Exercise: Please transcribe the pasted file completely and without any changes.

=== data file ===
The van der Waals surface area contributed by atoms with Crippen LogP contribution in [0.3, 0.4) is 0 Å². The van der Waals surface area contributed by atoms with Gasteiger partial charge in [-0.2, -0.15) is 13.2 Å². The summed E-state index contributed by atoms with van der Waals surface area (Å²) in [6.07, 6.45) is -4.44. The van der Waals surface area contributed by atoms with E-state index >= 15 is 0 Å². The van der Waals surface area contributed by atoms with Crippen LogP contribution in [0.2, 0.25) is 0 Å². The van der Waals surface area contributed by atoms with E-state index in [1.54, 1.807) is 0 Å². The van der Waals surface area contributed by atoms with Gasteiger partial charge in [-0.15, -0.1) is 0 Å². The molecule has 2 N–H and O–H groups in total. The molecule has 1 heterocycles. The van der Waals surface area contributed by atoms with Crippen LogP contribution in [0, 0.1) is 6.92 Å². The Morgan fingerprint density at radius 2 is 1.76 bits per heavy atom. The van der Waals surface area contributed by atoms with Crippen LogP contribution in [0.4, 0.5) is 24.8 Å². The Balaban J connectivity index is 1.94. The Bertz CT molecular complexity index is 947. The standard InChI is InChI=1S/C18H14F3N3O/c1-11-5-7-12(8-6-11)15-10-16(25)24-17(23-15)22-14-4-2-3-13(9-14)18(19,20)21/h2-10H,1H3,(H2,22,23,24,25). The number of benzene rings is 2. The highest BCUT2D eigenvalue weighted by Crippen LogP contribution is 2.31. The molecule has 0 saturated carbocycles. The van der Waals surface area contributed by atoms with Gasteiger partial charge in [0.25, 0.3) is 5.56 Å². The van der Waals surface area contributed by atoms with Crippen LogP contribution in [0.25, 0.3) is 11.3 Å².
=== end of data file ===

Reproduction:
The van der Waals surface area contributed by atoms with Crippen LogP contribution in [0.3, 0.4) is 0 Å². The van der Waals surface area contributed by atoms with Gasteiger partial charge in [-0.2, -0.15) is 13.2 Å². The summed E-state index contributed by atoms with van der Waals surface area (Å²) in [6.07, 6.45) is -4.44. The van der Waals surface area contributed by atoms with E-state index >= 15 is 0 Å². The van der Waals surface area contributed by atoms with Crippen LogP contribution in [0.2, 0.25) is 0 Å². The van der Waals surface area contributed by atoms with E-state index in [1.54, 1.807) is 0 Å². The van der Waals surface area contributed by atoms with Gasteiger partial charge in [-0.15, -0.1) is 0 Å². The molecule has 2 N–H and O–H groups in total. The molecule has 1 heterocycles. The van der Waals surface area contributed by atoms with Crippen LogP contribution in [0, 0.1) is 6.92 Å². The Morgan fingerprint density at radius 2 is 1.76 bits per heavy atom. The van der Waals surface area contributed by atoms with Crippen LogP contribution in [0.4, 0.5) is 24.8 Å². The Balaban J connectivity index is 1.94. The Bertz CT molecular complexity index is 947. The standard InChI is InChI=1S/C18H14F3N3O/c1-11-5-7-12(8-6-11)15-10-16(25)24-17(23-15)22-14-4-2-3-13(9-14)18(19,20)21/h2-10H,1H3,(H2,22,23,24,25). The number of benzene rings is 2. The highest BCUT2D eigenvalue weighted by Crippen LogP contribution is 2.31. The molecule has 0 saturated carbocycles. The van der Waals surface area contributed by atoms with Gasteiger partial charge in [0.25, 0.3) is 5.56 Å². The van der Waals surface area contributed by atoms with Crippen LogP contribution in [0.25, 0.3) is 11.3 Å².